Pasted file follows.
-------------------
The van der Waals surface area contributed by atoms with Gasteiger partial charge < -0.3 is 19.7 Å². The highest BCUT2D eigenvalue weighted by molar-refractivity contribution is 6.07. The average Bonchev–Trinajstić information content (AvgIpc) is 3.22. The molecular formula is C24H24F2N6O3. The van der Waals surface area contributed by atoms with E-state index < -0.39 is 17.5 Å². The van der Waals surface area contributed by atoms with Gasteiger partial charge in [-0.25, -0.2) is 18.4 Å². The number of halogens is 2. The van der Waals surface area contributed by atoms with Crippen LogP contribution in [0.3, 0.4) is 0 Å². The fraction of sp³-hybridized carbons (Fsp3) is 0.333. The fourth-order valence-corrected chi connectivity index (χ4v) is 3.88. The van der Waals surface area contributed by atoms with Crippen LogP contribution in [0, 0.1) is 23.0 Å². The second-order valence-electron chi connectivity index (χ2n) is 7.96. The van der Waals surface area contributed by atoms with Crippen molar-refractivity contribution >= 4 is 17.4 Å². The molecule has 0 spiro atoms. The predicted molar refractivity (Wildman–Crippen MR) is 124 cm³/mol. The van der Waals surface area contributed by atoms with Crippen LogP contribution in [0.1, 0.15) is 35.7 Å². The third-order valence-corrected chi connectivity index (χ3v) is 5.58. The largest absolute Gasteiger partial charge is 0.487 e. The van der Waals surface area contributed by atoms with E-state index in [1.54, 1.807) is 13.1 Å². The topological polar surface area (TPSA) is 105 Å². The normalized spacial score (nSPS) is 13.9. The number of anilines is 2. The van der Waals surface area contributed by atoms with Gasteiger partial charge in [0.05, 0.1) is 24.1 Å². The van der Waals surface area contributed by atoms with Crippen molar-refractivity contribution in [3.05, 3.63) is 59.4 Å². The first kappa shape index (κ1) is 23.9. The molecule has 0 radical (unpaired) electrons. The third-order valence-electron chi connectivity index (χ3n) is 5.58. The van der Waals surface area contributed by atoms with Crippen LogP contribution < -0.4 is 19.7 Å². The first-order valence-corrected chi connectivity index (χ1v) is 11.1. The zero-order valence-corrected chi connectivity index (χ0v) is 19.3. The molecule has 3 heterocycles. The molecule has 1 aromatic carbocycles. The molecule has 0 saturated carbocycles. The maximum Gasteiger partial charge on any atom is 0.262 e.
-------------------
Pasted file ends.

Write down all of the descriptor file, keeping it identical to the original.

The van der Waals surface area contributed by atoms with Gasteiger partial charge < -0.3 is 19.7 Å². The highest BCUT2D eigenvalue weighted by molar-refractivity contribution is 6.07. The average Bonchev–Trinajstić information content (AvgIpc) is 3.22. The molecular formula is C24H24F2N6O3. The van der Waals surface area contributed by atoms with E-state index < -0.39 is 17.5 Å². The van der Waals surface area contributed by atoms with Gasteiger partial charge in [-0.25, -0.2) is 18.4 Å². The number of halogens is 2. The van der Waals surface area contributed by atoms with Crippen LogP contribution in [0.3, 0.4) is 0 Å². The fraction of sp³-hybridized carbons (Fsp3) is 0.333. The fourth-order valence-corrected chi connectivity index (χ4v) is 3.88. The van der Waals surface area contributed by atoms with Crippen LogP contribution in [0, 0.1) is 23.0 Å². The second-order valence-electron chi connectivity index (χ2n) is 7.96. The van der Waals surface area contributed by atoms with Crippen molar-refractivity contribution >= 4 is 17.4 Å². The molecule has 0 spiro atoms. The predicted molar refractivity (Wildman–Crippen MR) is 124 cm³/mol. The van der Waals surface area contributed by atoms with Crippen LogP contribution in [0.1, 0.15) is 35.7 Å². The third-order valence-corrected chi connectivity index (χ3v) is 5.58. The largest absolute Gasteiger partial charge is 0.487 e. The van der Waals surface area contributed by atoms with E-state index in [1.54, 1.807) is 13.1 Å². The topological polar surface area (TPSA) is 105 Å². The normalized spacial score (nSPS) is 13.9. The number of anilines is 2. The van der Waals surface area contributed by atoms with Gasteiger partial charge in [0.05, 0.1) is 24.1 Å². The van der Waals surface area contributed by atoms with Crippen molar-refractivity contribution in [3.05, 3.63) is 59.4 Å². The first kappa shape index (κ1) is 23.9. The molecule has 0 radical (unpaired) electrons. The third-order valence-electron chi connectivity index (χ3n) is 5.58. The van der Waals surface area contributed by atoms with Crippen LogP contribution < -0.4 is 19.7 Å². The first-order valence-corrected chi connectivity index (χ1v) is 11.1. The zero-order valence-corrected chi connectivity index (χ0v) is 19.3. The molecule has 3 heterocycles. The molecule has 1 aromatic carbocycles. The molecule has 0 saturated carbocycles. The maximum Gasteiger partial charge on any atom is 0.262 e.